• McCloud presents a triangular space, the vertices of which are “reality”, “language” and “the picture plane” into which comic styles can be placed. I think there is also value in looking at various styles of visualization and seeing where they fit in. Treemaps, for example, have more “realistic” versions using cushions, while keeping the same structure. Scientific, geographic or fluid display visualizations are more realistic than, say, statistical graphics.
  • Less is More” applied to the number of intermediate representations used — this argues that for visualizations of, say, a process evolving over time, we should not simply slice at even times, but instead look for important features we want to show, and show fewer frames.
  • Lots of good stuff on how time is perceived when displayed at a sequence.
  • Can Emotions be Visible?” is the motivating question for chapter five — I would be very curious to see if we could apply his ideas to visualizations — maybe people like pie charts because they seem warm, serene and quiet, whereas a line chart with gridlines is rational, conservative and dynamic?

As an aside, I included a comic in my book on Visualizing Time, more as a whimsy than anything else, but I’m glad that I have at least a tenuous link with Scott McClouds’s highly recommended book! comics

Visualizing Tennis

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t_Murray TimeLine

I’m a member of the American Statistical Association’s “Statistics in Sport” section ( and I’m also British by birth, so Andy Murray’s success at Wimbledon this year was interesting to me for two reasons. I took a look at some of the data on Murray (collected by IBM’s SlamTracker initiative — ) with a view to doing a little visual analysis, so now I have another reason to be interested …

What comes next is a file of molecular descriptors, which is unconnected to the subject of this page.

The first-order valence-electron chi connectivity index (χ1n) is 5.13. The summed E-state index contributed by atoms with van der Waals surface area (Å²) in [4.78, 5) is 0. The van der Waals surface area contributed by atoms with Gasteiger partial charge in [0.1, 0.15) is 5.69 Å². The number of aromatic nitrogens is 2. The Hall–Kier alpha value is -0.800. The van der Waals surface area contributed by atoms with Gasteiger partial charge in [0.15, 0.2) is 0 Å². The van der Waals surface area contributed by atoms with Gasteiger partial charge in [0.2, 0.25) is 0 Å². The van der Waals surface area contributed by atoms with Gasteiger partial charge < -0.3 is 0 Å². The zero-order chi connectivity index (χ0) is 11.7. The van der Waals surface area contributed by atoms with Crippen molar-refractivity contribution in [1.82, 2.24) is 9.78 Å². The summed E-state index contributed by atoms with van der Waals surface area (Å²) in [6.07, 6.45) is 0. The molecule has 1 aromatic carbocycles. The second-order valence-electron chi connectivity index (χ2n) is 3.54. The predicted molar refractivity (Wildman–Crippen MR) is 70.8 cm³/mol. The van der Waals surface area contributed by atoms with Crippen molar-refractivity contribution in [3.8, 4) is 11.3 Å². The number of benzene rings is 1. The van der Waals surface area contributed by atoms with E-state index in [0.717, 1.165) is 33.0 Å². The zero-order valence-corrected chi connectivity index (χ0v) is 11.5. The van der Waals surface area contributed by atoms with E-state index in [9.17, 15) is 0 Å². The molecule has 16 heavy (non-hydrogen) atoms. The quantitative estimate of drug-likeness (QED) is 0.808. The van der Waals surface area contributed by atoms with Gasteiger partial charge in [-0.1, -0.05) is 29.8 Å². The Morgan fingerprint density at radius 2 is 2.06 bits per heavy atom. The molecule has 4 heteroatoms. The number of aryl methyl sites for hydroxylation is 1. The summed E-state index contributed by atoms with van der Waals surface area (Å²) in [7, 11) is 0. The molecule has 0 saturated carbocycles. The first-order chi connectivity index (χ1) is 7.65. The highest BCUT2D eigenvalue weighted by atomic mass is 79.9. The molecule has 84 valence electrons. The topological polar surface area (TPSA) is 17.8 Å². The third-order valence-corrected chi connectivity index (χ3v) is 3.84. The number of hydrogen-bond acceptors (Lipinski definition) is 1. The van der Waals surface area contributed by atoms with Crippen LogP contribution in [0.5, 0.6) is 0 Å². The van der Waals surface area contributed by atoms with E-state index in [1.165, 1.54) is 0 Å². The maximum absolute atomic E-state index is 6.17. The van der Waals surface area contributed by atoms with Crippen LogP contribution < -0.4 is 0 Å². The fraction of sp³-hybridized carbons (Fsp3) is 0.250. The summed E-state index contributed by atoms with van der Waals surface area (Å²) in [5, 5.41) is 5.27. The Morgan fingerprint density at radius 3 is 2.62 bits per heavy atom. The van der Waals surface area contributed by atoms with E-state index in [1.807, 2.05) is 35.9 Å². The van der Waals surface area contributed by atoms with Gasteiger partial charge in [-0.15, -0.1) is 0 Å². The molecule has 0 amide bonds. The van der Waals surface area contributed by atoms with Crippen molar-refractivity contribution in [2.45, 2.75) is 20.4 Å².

I found some data on his performance over a few years leading up to Wimbledon 2013 and wanted to look at trends. Now usually I prefer to create several linked visualizations and look at them together, but for this data I found that several of the stats I was interested in worked nicely when plotted in the same system. Here’s what I came up with:


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Every Now and Again, a Pie can be Good

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Pie Map Pie

It is hard to find anyone in visualization today with much time for pie charts. In fact it seems de rigueur to disdain them. And yet we see an awful lot of them. Now, I’m not going to claim that they are a good, general purpose chart, but I do always like to think of times when a chart will actually work well.

When Pie Charts Work At All

One well-known requirement for a pie to have a chance of working is that the data represent a fraction of a whole. That’s the big selling point of pie charts — each data row should represent a fraction of the overall data. So pies work best for percentages and fractions, and second-best for counts, populations, weights — things for which there is a natural feeling that summing them all up and saying “that represents 100%” is good.

On the side of evil is when the numbers must not be summed — if the data represent means (for different sized groups) or degrees Fahrenheit, then a pie representation is flat-out wrong. It’s not a bad rule to say:

Only Use a Pie if it makes sense to think of the data values as summing to 100%

The second rule I’d suggest is based on the inability for people accurately to judge angles. Pies do not work well for that, so if you need accurately to judge numbers, do not use a pie. Pies work well for “A is about twice as big as B” or “ C is definitely smaller in the second pie”. They are not good for “C is very slightly lower than D” or “B is just under 33%”. Stating it positively:

Use a Pie if the goal is to make broad comparisons, not detailed ones.

Finally, I’d offer a third suggestion, rather than a rule. It’s based on the observation that a bar chart (a natural competitor to a pie chart) is very often improved by ordering — high to low values, for example. Pies can often look radically different when categories are re-ordered, and although it is sometimes suggested that you do this ordering for pies, I think that a pie for categories that can be re-ordered would almost certainly look better in another form. Instead I would suggest the following: